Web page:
Social Ghosts and the Dead of World History looks at the global phenomena of the dead in world history, examining the phantasms and spirits of classical social science and philosophy.

From Hegel’s ‘World-Spirit’ to Max Weber’s ‘Verstehen’ and Marx’s phantasms, there is a recurring obsession with the ‘spirits’ of modernity. This book explores the relationships and interactions between those spirits and materiality in five broad areas: the nature of the dead in modernity, shape-shifting and mobile souls, the spirit in accounts of prehistory and archaeology, the phenomenology of spirits and the relation to statues and stone, and the nature of spirit as it is manifested in wooden artefacts and folklore. It offers a counter-modernity to that of classical social science and philosophy and new ways of thinking about our crises and catastrophes in social theory and the world and the worlds beyond this world.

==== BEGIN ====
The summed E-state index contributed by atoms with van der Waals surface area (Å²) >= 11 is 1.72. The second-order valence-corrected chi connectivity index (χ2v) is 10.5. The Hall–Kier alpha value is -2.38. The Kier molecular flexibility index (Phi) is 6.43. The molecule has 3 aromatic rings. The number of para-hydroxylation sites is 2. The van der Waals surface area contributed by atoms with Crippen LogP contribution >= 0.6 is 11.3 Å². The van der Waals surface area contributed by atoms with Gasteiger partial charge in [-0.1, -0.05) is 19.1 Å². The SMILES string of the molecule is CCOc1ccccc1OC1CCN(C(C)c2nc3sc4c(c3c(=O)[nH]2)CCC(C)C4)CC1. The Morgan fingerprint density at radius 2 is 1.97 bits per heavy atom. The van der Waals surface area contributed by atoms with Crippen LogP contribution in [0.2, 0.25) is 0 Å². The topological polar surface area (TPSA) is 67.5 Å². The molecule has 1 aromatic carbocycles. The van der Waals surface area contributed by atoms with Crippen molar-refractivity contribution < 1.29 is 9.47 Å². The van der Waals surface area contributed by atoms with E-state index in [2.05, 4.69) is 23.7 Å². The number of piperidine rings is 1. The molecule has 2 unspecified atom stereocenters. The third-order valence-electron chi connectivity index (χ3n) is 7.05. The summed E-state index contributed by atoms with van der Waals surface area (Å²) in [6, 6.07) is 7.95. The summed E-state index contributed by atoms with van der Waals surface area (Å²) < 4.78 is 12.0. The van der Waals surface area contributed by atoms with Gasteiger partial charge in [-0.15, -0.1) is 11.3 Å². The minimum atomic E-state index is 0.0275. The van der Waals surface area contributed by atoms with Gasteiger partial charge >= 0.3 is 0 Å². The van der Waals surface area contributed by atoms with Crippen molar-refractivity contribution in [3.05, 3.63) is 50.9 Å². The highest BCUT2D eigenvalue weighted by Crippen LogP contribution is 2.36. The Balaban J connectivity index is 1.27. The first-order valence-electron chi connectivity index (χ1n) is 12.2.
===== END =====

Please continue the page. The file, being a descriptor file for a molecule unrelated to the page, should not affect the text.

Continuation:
Building on the author’s previous work on the sociology of haunted houses and landscapes, it examines the body and the individual as the locus of haunting. The book will appeal to academics in philosophy, history, social theory, anthropology and cultural studies in its omni-disciplinarity and in its import for rethinking the histories of social thought.

chapter 1|23 pages


Social ghosts and the dead of world history

chapter 2|24 pages

Ghost theory

On shape-shifting

chapter 3|15 pages

Lithic empires

On the dead of world prehistory

chapter 4|16 pages

Stone being

Statues and the phenomenology of spirits

chapter 5|11 pages

Wooden souls

Heads, beings and the organic world

chapter 6|18 pages

On daimonia

Life, death and being

chapter 7|14 pages

Abyssal modernities

From the interior of being

chapter 8|14 pages


On the dead of worlds to come